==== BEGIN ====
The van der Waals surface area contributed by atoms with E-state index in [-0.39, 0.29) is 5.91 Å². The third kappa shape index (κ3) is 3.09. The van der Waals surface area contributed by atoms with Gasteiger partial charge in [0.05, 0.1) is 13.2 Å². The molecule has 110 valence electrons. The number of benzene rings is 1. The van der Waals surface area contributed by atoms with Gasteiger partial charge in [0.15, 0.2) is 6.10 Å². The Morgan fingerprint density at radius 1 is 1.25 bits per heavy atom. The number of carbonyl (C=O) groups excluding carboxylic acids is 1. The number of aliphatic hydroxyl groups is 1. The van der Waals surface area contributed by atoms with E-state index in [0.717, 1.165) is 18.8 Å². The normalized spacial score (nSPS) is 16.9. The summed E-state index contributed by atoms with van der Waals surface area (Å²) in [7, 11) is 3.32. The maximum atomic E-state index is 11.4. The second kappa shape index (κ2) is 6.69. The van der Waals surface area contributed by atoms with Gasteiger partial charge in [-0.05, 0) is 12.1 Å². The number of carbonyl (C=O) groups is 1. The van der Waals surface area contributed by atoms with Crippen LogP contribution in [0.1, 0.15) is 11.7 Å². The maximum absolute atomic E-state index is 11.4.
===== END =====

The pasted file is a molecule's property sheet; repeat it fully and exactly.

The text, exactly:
The van der Waals surface area contributed by atoms with E-state index in [-0.39, 0.29) is 5.91 Å². The third kappa shape index (κ3) is 3.09. The van der Waals surface area contributed by atoms with Gasteiger partial charge in [0.05, 0.1) is 13.2 Å². The molecule has 110 valence electrons. The number of benzene rings is 1. The van der Waals surface area contributed by atoms with Gasteiger partial charge in [0.15, 0.2) is 6.10 Å². The Morgan fingerprint density at radius 1 is 1.25 bits per heavy atom. The number of carbonyl (C=O) groups excluding carboxylic acids is 1. The number of aliphatic hydroxyl groups is 1. The van der Waals surface area contributed by atoms with E-state index in [0.717, 1.165) is 18.8 Å². The normalized spacial score (nSPS) is 16.9. The summed E-state index contributed by atoms with van der Waals surface area (Å²) in [7, 11) is 3.32. The maximum atomic E-state index is 11.4. The second kappa shape index (κ2) is 6.69. The van der Waals surface area contributed by atoms with Gasteiger partial charge in [-0.05, 0) is 12.1 Å². The number of carbonyl (C=O) groups is 1. The van der Waals surface area contributed by atoms with Crippen LogP contribution in [0.1, 0.15) is 11.7 Å². The maximum absolute atomic E-state index is 11.4.